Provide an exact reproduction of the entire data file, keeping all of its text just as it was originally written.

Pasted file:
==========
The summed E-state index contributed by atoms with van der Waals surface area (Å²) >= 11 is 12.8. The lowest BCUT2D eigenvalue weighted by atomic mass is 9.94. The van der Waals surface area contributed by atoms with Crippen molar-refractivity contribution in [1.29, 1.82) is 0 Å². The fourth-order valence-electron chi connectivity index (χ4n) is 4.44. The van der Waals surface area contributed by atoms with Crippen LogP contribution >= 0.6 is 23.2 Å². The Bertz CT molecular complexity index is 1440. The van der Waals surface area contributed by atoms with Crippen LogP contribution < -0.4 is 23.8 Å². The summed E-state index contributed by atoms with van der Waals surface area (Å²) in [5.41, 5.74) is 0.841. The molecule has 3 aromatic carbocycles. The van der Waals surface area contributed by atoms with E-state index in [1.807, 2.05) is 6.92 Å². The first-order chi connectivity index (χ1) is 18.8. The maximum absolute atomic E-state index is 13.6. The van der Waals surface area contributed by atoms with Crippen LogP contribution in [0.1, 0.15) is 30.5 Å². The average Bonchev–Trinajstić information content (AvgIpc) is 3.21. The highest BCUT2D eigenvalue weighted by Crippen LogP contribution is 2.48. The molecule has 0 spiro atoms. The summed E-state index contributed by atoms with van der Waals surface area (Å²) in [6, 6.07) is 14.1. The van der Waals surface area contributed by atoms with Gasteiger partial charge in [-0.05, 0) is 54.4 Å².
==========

The summed E-state index contributed by atoms with van der Waals surface area (Å²) >= 11 is 12.8. The lowest BCUT2D eigenvalue weighted by atomic mass is 9.94. The van der Waals surface area contributed by atoms with Crippen molar-refractivity contribution in [1.29, 1.82) is 0 Å². The fourth-order valence-electron chi connectivity index (χ4n) is 4.44. The van der Waals surface area contributed by atoms with Crippen LogP contribution >= 0.6 is 23.2 Å². The Bertz CT molecular complexity index is 1440. The van der Waals surface area contributed by atoms with Crippen LogP contribution < -0.4 is 23.8 Å². The summed E-state index contributed by atoms with van der Waals surface area (Å²) in [5.41, 5.74) is 0.841. The molecule has 3 aromatic carbocycles. The van der Waals surface area contributed by atoms with E-state index in [1.807, 2.05) is 6.92 Å². The first-order chi connectivity index (χ1) is 18.8. The maximum absolute atomic E-state index is 13.6. The van der Waals surface area contributed by atoms with Crippen LogP contribution in [0.1, 0.15) is 30.5 Å². The average Bonchev–Trinajstić information content (AvgIpc) is 3.21. The highest BCUT2D eigenvalue weighted by Crippen LogP contribution is 2.48. The molecule has 0 spiro atoms. The summed E-state index contributed by atoms with van der Waals surface area (Å²) in [6, 6.07) is 14.1. The van der Waals surface area contributed by atoms with Gasteiger partial charge in [-0.05, 0) is 54.4 Å².